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Cellular Research
Cellular Research

Explorers find Brittlestar City

A team of researchers has discovered millions of slender, sea star-like creatures - called linkurl:brittlestars;http://www.the-scientist.com/article/display/19856/ - thriving on a submerged oceanic ridge in the icy waters between New Zealand and Antarctica. The researchers, Australians and New Zealanders participating in the linkurl:Macquarie Ridge Expedition,;http://censeam.niwa.co.nz/outreach/censeam_cruises/macridge linkurl:announced;http://www.coml.org/medres/medres77.htm their discovery on

By | May 20, 2008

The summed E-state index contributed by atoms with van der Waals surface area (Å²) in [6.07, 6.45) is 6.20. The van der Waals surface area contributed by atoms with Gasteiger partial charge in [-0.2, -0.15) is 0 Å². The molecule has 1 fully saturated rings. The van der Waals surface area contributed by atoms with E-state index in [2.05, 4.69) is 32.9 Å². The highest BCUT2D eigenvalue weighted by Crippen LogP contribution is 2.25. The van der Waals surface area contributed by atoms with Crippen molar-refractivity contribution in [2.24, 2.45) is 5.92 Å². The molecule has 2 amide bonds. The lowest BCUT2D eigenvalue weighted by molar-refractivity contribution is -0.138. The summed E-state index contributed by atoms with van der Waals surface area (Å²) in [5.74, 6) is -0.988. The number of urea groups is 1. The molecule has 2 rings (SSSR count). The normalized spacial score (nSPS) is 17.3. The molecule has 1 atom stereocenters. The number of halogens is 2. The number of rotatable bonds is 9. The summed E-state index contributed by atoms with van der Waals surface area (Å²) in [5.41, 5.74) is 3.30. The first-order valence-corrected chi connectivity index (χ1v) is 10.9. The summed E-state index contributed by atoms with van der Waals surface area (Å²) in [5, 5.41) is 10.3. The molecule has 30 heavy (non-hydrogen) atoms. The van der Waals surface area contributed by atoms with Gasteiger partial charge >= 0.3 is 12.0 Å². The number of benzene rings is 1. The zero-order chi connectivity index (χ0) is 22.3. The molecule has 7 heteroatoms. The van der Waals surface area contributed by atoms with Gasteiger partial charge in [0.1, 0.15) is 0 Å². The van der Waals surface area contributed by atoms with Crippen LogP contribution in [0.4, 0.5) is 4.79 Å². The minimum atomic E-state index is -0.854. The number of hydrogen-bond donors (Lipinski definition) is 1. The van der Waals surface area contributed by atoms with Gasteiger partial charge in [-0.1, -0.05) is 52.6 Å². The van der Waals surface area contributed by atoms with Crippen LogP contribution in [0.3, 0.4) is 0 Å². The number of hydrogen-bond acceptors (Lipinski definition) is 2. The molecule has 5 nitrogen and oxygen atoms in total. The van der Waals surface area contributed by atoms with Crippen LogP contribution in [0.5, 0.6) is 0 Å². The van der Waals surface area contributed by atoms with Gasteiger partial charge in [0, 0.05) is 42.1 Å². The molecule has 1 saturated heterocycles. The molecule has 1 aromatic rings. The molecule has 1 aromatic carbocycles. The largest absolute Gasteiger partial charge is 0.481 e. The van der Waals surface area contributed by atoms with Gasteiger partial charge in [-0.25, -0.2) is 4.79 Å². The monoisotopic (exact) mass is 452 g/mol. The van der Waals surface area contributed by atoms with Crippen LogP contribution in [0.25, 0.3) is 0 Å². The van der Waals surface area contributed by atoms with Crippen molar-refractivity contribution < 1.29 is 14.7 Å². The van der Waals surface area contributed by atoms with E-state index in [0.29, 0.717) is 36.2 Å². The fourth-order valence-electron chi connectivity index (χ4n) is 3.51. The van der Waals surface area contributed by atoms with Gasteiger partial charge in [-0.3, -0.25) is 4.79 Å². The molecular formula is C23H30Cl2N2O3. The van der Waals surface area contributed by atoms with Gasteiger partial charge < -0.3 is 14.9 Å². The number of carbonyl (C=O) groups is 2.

A team of researchers has discovered millions of slender, sea star-like creatures - called linkurl:brittlestars;http://www.the-scientist.com/article/display/19856/ - thriving on a submerged oceanic ridge in the icy waters between New Zealand and Antarctica. The researchers, Australians and New Zealanders participating in the linkurl:Macquarie Ridge Expedition,;http://censeam.niwa.co.nz/outreach/censeam_cruises/macridge linkurl:announced;http://www.coml.org/medres/medres77.htm their discovery on Sunday (May 18) and said that the colony of brittlestars stretches 100 square kilometers and exists thanks to the Antarctic Circumpolar Current, which sweeps food particles past the sedentary filter feeders at the swift pace of 4 kilometers per hour. They released several linkurl:photos;http://www.coml.org/medres/censeam/macquarie_ridge_images_public.htm and a linkurl:video;http://www.coml.org/medres/medres77.htm#censeamvid of what they dubbed "Brittlestar City" and said that it was probably the first large aggregation of brittlestars ever found atop a seamount, which are usually dominated by corals or sponges. The team aims to better understand Antarctic current dynamics and seamount ecology especially in the face of linkurl:climate change.;http://www.the-scientist.com/article/daily/54049/ They towed special sleds to collect seamount organisms from late march to late April, and thousands of specimens were gathered from eight seamounts over the month-long mission. Taxonomists from all over the world will identify the specimens, a process that may take years to complete.
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